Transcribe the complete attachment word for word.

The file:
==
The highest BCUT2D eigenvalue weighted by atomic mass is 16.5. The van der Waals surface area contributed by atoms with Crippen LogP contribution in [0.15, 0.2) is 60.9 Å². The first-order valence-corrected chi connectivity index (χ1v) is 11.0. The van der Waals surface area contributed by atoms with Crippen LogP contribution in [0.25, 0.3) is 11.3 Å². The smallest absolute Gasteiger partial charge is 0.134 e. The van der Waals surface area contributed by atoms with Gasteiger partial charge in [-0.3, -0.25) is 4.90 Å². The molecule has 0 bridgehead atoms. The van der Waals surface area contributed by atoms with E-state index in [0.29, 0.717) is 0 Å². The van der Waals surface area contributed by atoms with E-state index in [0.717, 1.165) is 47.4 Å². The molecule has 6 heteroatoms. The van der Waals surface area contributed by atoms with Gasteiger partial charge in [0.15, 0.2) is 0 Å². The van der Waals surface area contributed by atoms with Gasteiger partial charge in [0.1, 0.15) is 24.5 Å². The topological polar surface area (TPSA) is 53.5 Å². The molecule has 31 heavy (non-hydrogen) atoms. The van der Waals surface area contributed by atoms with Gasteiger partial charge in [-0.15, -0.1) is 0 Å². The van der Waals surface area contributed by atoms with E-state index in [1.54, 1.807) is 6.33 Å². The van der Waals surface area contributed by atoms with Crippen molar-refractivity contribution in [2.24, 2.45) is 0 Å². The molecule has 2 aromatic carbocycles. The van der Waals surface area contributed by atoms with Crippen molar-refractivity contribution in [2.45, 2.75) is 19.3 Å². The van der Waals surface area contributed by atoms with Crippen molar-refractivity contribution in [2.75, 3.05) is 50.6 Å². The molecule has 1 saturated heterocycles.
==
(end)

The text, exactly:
The highest BCUT2D eigenvalue weighted by atomic mass is 16.5. The van der Waals surface area contributed by atoms with Crippen LogP contribution in [0.15, 0.2) is 60.9 Å². The first-order valence-corrected chi connectivity index (χ1v) is 11.0. The van der Waals surface area contributed by atoms with Crippen LogP contribution in [0.25, 0.3) is 11.3 Å². The smallest absolute Gasteiger partial charge is 0.134 e. The van der Waals surface area contributed by atoms with Gasteiger partial charge in [-0.3, -0.25) is 4.90 Å². The molecule has 0 bridgehead atoms. The van der Waals surface area contributed by atoms with E-state index in [0.29, 0.717) is 0 Å². The van der Waals surface area contributed by atoms with E-state index in [0.717, 1.165) is 47.4 Å². The molecule has 6 heteroatoms. The van der Waals surface area contributed by atoms with Gasteiger partial charge in [0.15, 0.2) is 0 Å². The van der Waals surface area contributed by atoms with Gasteiger partial charge in [0.1, 0.15) is 24.5 Å². The topological polar surface area (TPSA) is 53.5 Å². The molecule has 31 heavy (non-hydrogen) atoms. The van der Waals surface area contributed by atoms with Gasteiger partial charge in [-0.15, -0.1) is 0 Å². The van der Waals surface area contributed by atoms with E-state index in [1.54, 1.807) is 6.33 Å². The van der Waals surface area contributed by atoms with Crippen molar-refractivity contribution in [2.24, 2.45) is 0 Å². The molecule has 2 aromatic carbocycles. The van der Waals surface area contributed by atoms with Crippen molar-refractivity contribution in [2.45, 2.75) is 19.3 Å². The van der Waals surface area contributed by atoms with Crippen molar-refractivity contribution in [2.75, 3.05) is 50.6 Å². The molecule has 1 saturated heterocycles.